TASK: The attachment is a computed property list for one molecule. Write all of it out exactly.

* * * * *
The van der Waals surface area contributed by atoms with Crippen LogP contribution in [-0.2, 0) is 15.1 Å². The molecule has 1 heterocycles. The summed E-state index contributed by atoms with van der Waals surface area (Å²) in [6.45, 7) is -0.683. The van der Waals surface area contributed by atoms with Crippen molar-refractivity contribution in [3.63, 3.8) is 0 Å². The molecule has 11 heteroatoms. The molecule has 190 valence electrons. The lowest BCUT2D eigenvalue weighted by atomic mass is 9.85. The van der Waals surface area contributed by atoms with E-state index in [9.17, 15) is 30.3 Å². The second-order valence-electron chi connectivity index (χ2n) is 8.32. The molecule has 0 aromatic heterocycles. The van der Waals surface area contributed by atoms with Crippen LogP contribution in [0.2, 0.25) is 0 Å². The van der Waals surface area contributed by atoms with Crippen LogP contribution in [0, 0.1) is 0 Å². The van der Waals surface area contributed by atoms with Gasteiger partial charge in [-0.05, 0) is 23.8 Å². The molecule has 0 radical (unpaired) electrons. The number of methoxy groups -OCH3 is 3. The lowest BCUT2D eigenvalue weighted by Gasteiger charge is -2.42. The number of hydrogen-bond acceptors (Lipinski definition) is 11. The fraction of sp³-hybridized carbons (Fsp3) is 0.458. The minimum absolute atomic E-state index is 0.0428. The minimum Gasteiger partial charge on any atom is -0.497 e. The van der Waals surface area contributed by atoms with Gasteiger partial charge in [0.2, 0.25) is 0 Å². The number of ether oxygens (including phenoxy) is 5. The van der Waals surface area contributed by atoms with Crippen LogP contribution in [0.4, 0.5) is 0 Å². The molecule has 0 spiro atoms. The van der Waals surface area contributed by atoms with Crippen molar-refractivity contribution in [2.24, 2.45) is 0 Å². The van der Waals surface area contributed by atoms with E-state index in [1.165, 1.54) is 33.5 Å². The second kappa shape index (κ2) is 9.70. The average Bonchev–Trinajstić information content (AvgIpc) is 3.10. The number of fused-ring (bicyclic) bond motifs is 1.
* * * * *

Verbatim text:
The van der Waals surface area contributed by atoms with Crippen LogP contribution in [-0.2, 0) is 15.1 Å². The molecule has 1 heterocycles. The summed E-state index contributed by atoms with van der Waals surface area (Å²) in [6.45, 7) is -0.683. The van der Waals surface area contributed by atoms with Crippen molar-refractivity contribution in [3.63, 3.8) is 0 Å². The molecule has 11 heteroatoms. The molecule has 190 valence electrons. The lowest BCUT2D eigenvalue weighted by atomic mass is 9.85. The van der Waals surface area contributed by atoms with E-state index in [9.17, 15) is 30.3 Å². The second-order valence-electron chi connectivity index (χ2n) is 8.32. The molecule has 0 aromatic heterocycles. The van der Waals surface area contributed by atoms with Crippen LogP contribution in [0.2, 0.25) is 0 Å². The van der Waals surface area contributed by atoms with Crippen LogP contribution in [0, 0.1) is 0 Å². The van der Waals surface area contributed by atoms with Gasteiger partial charge in [-0.05, 0) is 23.8 Å². The molecule has 0 radical (unpaired) electrons. The number of methoxy groups -OCH3 is 3. The lowest BCUT2D eigenvalue weighted by Gasteiger charge is -2.42. The number of hydrogen-bond acceptors (Lipinski definition) is 11. The fraction of sp³-hybridized carbons (Fsp3) is 0.458. The minimum absolute atomic E-state index is 0.0428. The minimum Gasteiger partial charge on any atom is -0.497 e. The van der Waals surface area contributed by atoms with Gasteiger partial charge in [0.2, 0.25) is 0 Å². The number of ether oxygens (including phenoxy) is 5. The van der Waals surface area contributed by atoms with Crippen LogP contribution in [0.4, 0.5) is 0 Å². The molecule has 0 spiro atoms. The van der Waals surface area contributed by atoms with Crippen molar-refractivity contribution in [2.24, 2.45) is 0 Å². The van der Waals surface area contributed by atoms with E-state index in [1.165, 1.54) is 33.5 Å². The second kappa shape index (κ2) is 9.70. The average Bonchev–Trinajstić information content (AvgIpc) is 3.10. The number of fused-ring (bicyclic) bond motifs is 1.